Can a Thriving Housing Market Last?

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Richard Barera's house is for sale

Across the country, home prices are up, foreclosures are down and mortgage rates are unbelievably low. The inventory of homes is also low, which means it's hard for buyers to find the right place.

The New York City metro area is right in line with those trends. Whether it's a two-bedroom on the Upper West Side, a brownstone in Carroll Gardens or a split-level in Northern New Jersey, buyers lured by the healthy housing market are nevertheless struggling to find a home.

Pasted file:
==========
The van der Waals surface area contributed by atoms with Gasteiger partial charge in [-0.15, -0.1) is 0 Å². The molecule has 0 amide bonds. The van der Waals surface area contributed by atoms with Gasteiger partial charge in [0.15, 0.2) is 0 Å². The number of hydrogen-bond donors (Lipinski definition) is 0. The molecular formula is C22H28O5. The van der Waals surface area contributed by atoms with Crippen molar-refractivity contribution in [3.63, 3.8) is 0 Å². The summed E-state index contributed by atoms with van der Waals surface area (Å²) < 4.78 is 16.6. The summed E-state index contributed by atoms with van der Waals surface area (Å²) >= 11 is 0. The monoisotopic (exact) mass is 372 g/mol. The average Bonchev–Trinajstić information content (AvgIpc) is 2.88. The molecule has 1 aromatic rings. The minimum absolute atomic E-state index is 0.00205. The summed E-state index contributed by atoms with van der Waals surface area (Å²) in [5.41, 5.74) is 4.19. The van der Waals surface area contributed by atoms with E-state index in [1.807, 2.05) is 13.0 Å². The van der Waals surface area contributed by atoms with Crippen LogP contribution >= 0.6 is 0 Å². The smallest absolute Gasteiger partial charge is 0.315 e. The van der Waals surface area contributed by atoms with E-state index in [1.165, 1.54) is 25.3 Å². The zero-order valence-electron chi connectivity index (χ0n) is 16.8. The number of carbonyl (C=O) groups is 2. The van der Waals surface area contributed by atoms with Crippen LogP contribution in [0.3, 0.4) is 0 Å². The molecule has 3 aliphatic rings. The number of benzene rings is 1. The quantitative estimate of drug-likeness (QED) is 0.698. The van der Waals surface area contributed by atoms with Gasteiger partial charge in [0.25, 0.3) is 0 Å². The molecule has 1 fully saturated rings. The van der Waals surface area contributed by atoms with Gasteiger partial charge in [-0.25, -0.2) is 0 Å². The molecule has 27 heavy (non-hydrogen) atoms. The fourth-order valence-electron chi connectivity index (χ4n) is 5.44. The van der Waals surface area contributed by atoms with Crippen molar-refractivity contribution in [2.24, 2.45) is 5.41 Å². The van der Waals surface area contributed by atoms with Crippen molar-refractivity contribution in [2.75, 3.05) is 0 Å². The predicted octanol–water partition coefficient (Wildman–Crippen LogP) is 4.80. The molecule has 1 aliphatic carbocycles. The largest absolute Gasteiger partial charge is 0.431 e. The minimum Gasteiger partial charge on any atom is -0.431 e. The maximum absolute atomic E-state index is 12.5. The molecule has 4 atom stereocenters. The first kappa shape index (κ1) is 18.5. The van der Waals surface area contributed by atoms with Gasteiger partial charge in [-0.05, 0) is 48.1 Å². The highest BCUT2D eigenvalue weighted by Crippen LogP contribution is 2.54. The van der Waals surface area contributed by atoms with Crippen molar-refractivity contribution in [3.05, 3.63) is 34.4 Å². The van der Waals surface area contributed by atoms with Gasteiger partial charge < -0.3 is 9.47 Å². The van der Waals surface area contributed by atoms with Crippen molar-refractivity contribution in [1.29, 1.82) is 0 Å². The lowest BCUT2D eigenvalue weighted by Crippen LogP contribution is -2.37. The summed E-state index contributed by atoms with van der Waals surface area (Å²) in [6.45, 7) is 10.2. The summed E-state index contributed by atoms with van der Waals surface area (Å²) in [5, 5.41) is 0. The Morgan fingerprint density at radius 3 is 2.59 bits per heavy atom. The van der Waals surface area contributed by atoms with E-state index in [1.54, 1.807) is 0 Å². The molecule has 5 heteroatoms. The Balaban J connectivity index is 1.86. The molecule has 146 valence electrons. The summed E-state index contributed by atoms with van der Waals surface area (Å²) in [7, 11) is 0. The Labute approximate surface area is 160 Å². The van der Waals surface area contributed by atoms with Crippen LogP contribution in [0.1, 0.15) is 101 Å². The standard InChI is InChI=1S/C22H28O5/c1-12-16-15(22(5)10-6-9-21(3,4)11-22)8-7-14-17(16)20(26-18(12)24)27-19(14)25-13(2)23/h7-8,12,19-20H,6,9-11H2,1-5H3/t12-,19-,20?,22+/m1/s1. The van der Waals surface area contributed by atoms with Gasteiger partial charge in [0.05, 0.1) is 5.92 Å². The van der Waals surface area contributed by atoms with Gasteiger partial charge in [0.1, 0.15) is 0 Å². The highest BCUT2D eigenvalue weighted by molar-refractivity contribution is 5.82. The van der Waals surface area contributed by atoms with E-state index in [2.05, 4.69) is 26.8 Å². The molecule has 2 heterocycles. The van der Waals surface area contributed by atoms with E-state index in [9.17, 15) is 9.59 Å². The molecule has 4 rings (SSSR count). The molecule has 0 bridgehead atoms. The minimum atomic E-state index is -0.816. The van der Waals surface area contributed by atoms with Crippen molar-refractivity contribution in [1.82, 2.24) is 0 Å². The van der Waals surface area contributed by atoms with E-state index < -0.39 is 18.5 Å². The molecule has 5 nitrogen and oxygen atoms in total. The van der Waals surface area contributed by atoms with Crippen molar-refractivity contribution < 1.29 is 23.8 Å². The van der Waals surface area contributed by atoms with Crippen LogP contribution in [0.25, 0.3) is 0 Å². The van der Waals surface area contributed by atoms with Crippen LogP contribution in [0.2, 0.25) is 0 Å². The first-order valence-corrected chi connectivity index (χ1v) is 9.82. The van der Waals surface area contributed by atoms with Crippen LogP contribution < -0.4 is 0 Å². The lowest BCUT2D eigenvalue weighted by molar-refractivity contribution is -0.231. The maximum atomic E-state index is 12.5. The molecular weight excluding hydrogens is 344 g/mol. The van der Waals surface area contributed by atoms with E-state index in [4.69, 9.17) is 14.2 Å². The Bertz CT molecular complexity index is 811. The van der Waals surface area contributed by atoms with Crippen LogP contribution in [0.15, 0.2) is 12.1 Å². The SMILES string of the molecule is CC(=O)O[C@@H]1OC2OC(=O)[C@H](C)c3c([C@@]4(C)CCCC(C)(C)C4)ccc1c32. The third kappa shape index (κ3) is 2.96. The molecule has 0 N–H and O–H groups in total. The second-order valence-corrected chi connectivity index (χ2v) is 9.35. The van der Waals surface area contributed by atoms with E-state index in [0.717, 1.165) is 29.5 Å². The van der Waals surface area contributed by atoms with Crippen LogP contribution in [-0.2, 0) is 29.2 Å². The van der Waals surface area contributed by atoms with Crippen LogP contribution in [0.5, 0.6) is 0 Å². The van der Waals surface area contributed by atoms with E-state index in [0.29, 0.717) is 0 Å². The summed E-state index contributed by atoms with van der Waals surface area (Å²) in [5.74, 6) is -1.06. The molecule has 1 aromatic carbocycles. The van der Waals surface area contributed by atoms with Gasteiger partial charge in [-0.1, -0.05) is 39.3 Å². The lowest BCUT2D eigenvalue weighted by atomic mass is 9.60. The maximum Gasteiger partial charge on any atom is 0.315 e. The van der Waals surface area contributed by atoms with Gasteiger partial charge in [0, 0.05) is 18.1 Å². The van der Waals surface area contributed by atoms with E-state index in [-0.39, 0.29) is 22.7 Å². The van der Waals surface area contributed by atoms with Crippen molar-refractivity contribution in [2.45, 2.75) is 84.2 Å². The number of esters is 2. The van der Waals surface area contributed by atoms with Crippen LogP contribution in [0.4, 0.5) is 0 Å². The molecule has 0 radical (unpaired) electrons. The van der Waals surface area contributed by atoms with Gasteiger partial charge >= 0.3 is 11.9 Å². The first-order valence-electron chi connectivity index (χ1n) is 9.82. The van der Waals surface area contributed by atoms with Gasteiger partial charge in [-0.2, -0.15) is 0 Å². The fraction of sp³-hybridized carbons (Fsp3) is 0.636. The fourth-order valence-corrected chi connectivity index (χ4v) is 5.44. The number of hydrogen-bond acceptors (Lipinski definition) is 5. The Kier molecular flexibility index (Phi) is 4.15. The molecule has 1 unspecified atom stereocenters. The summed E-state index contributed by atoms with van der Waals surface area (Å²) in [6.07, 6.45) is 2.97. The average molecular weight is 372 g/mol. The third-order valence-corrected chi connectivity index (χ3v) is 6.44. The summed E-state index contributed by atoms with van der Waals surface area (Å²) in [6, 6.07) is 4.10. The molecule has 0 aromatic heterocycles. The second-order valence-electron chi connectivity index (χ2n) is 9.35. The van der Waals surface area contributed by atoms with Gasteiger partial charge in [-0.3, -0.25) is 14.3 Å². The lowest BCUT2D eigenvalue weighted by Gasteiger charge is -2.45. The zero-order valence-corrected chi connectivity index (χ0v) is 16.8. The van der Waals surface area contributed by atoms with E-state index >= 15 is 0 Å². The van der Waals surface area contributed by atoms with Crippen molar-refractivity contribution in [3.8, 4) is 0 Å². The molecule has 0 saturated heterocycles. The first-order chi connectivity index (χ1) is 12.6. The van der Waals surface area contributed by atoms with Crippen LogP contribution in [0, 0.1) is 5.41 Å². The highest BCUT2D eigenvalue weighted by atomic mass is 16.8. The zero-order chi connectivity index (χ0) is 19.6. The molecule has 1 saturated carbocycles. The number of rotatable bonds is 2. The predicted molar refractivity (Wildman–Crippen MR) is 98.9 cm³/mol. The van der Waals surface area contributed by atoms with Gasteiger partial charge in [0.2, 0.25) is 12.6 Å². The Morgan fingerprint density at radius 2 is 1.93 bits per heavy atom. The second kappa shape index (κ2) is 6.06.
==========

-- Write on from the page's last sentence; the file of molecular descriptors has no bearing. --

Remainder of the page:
"We're seeing inventory falling over the last couple of years. This is a national trend, not just in New York," said real estate appraiser Jonathan Miller of Miller Samuel. 

But, as you might expect, the New York market does have some of its own dynamics thanks to the large number of wealthy individuals who live here. 

"Last week, I was fortunate enough to get four offers. Three of those four offers were all cash. There is a lot of cash in the New York area," says Brian Lewis, executive vice president at Halstead Property, LLC. 

This week on Money Talking, regular contributors Joe Nocera of the New York Times and Rana Foroohar of Time magazine weigh in on whether the recent upswing in the housing market is sustainable and a sign of a true recovery.

Looking ahead, Foroohar and Nocera examine the future of J.P. Morgan Chase and the bank's CEO Jamie Dimon.